Showalter admitted after Saturday’s game he was surprised by the outcome even though his team benefitted. Were he in Ventura’s shoes, Showalter would also have asked for the play to be reviewed. He expected crew chief Gerry Davis to emerge from the six-minute-plus delay and inform him Jones was out at first for interference, which would have resulted in the second unorthodox triple play of the month for the White Sox.

“Where we got fortunate is they didn’t attempt to turn the ball over to first base and didn’t feel like it impacted the play, I guess,” Showalter told reporters. “We’re going to look for an explanation, too, because we would have challenged that, too. When I first saw it, I didn’t think we’d have much argument. It’s a little bit of a, I don’t want to say ‘flaw,’ but there’s been some gray area in a lot of people’s minds. But the way to combat it is to not do what we did.”

The White Sox expect the rule will be modified as it goes along. Major League Baseball previously made changes to rules regarding how catchers block the plate and what constitutes a catch after the transfer process was heavily scrutinized via instant replay.

“Every rule we’ve had has done that,” Ventura said. “We’ve always had some unique plays that happen that end up changing if they look at it further. It makes sense that would go along those lines.”

But as Saladino said, the White Sox lost their manager — Ventura’s ejection was the 12th of his career — and what could have been a critical challenge in the process. He and his teammates just want clarity and they’d like it as soon as possible.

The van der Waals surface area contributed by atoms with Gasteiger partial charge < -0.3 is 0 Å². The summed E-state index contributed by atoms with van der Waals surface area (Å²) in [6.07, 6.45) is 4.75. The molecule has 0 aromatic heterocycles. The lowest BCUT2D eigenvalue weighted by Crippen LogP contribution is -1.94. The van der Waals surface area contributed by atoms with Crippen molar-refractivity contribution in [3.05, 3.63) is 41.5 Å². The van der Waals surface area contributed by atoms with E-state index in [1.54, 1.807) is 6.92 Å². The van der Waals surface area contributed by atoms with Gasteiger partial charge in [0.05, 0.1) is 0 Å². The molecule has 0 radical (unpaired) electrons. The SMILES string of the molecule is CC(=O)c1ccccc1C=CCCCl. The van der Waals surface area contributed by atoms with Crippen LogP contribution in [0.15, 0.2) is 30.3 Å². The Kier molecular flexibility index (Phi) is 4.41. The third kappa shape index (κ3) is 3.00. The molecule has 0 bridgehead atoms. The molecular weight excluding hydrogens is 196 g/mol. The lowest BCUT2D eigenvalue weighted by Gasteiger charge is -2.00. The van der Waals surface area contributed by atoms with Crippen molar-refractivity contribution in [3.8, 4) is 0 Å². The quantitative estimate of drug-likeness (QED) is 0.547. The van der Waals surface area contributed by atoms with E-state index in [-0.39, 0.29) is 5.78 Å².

“We’re just looking to follow the rules,” Saladino said. “You make a new rule, we’re supposed to follow it. You can’t just keep doing it, that’s the whole adjustment period. We’re trying to make our adjustments to the rules. It’s a new deal. So we just have to finish the play? They could slide however, but if we don’t finish the play, it doesn’t matter how they slide.”

Reinstated closer David Robertson: 'Weirdest thing' to watch White Sox on TV

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Reinstated closer David Robertson: 'Weirdest thing' to watch White Sox on TV

BALTIMORE — David Robertson kept an eye on the White Sox from Alabama by watching games on TV.

The closer, who has been reinstated for Sunday’s series finale against the Baltimore Orioles, prefers his normal view from the bullpen. Robertson is available for duty after he returned to the club Sunday morning. He missed the previous three games to attend the funeral of his father-in-law, who passed away Monday after a nine-month battle with cancer. The White Sox optioned Tommy Kahnle to Triple-A Charlotte to make room for Robertson.

“I tried to keep up with the games,” Robertson said. “Watched (Saturday’s) game, which is the weirdest thing I think I’ve ever done. Watching a full game, seeing everyone come in. Was yelling at the TV. It’s harder watching a game on TV than it is being here in person to watch it. I was glad, it was a great win for the guys.”

Robertson — who has eight saves, a 0.87 ERA and 13 strikeouts in 10 1/3 innings — stayed with the White Sox through Wednesday. He pitched twice in the series in Toronto, posting two scoreless innings before flying home for services on Thursday and Friday.

“I was fine in Toronto,” Robertson said. “Emotions hit me when we got there. He not only was my wife’s dad, he was one of my good friends. We hung out nonstop. He lived with us all offseason. He’s a good man. He was taken too early.”